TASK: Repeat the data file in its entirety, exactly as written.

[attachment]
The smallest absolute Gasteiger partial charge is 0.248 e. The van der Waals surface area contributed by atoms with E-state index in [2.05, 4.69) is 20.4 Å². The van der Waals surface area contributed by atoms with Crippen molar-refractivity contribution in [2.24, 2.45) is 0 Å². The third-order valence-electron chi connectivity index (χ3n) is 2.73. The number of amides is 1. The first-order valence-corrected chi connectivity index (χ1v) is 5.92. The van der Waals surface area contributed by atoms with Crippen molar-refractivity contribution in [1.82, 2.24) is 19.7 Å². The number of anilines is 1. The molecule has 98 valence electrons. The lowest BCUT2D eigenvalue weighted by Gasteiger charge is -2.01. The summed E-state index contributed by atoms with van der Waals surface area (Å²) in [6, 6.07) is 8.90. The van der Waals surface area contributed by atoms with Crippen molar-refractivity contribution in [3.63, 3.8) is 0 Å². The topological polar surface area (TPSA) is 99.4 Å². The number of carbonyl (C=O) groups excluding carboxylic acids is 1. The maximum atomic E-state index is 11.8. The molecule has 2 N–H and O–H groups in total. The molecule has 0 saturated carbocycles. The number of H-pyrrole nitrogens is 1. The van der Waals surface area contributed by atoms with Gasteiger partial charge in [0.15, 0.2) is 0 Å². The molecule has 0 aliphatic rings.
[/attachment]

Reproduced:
The smallest absolute Gasteiger partial charge is 0.248 e. The van der Waals surface area contributed by atoms with E-state index in [2.05, 4.69) is 20.4 Å². The van der Waals surface area contributed by atoms with Crippen molar-refractivity contribution in [2.24, 2.45) is 0 Å². The third-order valence-electron chi connectivity index (χ3n) is 2.73. The number of amides is 1. The first-order valence-corrected chi connectivity index (χ1v) is 5.92. The van der Waals surface area contributed by atoms with Crippen molar-refractivity contribution in [1.82, 2.24) is 19.7 Å². The number of anilines is 1. The molecule has 98 valence electrons. The lowest BCUT2D eigenvalue weighted by Gasteiger charge is -2.01. The summed E-state index contributed by atoms with van der Waals surface area (Å²) in [6, 6.07) is 8.90. The van der Waals surface area contributed by atoms with Crippen molar-refractivity contribution in [3.63, 3.8) is 0 Å². The topological polar surface area (TPSA) is 99.4 Å². The number of carbonyl (C=O) groups excluding carboxylic acids is 1. The maximum atomic E-state index is 11.8. The molecule has 2 N–H and O–H groups in total. The molecule has 0 saturated carbocycles. The number of H-pyrrole nitrogens is 1. The van der Waals surface area contributed by atoms with Gasteiger partial charge in [0.15, 0.2) is 0 Å². The molecule has 0 aliphatic rings.